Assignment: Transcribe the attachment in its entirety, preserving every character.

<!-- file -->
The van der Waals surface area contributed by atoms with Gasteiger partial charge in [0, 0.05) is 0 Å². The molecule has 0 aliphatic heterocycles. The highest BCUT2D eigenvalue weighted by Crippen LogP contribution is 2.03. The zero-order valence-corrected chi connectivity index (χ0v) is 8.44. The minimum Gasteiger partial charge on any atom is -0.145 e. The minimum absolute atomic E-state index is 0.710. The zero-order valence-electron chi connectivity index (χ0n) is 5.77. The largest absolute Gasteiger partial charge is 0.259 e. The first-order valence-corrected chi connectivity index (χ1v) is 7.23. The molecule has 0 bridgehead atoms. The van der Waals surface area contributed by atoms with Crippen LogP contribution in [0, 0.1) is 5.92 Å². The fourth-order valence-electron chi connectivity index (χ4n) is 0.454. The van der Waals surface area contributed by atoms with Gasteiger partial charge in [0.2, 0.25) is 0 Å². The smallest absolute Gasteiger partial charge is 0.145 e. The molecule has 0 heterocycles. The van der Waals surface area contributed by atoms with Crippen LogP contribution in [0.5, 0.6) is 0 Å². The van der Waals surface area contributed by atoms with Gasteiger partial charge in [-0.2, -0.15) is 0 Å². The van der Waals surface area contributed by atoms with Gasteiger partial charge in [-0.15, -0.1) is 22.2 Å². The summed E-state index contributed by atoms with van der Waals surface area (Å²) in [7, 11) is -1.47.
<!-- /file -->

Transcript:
The van der Waals surface area contributed by atoms with Gasteiger partial charge in [0, 0.05) is 0 Å². The molecule has 0 aliphatic heterocycles. The highest BCUT2D eigenvalue weighted by Crippen LogP contribution is 2.03. The zero-order valence-corrected chi connectivity index (χ0v) is 8.44. The minimum Gasteiger partial charge on any atom is -0.145 e. The minimum absolute atomic E-state index is 0.710. The zero-order valence-electron chi connectivity index (χ0n) is 5.77. The largest absolute Gasteiger partial charge is 0.259 e. The first-order valence-corrected chi connectivity index (χ1v) is 7.23. The molecule has 0 bridgehead atoms. The van der Waals surface area contributed by atoms with Crippen LogP contribution in [0, 0.1) is 5.92 Å². The fourth-order valence-electron chi connectivity index (χ4n) is 0.454. The van der Waals surface area contributed by atoms with Gasteiger partial charge in [0.2, 0.25) is 0 Å². The smallest absolute Gasteiger partial charge is 0.145 e. The molecule has 0 heterocycles. The van der Waals surface area contributed by atoms with Crippen LogP contribution in [0.5, 0.6) is 0 Å². The van der Waals surface area contributed by atoms with Gasteiger partial charge in [-0.2, -0.15) is 0 Å². The van der Waals surface area contributed by atoms with Gasteiger partial charge in [-0.15, -0.1) is 22.2 Å². The summed E-state index contributed by atoms with van der Waals surface area (Å²) in [7, 11) is -1.47.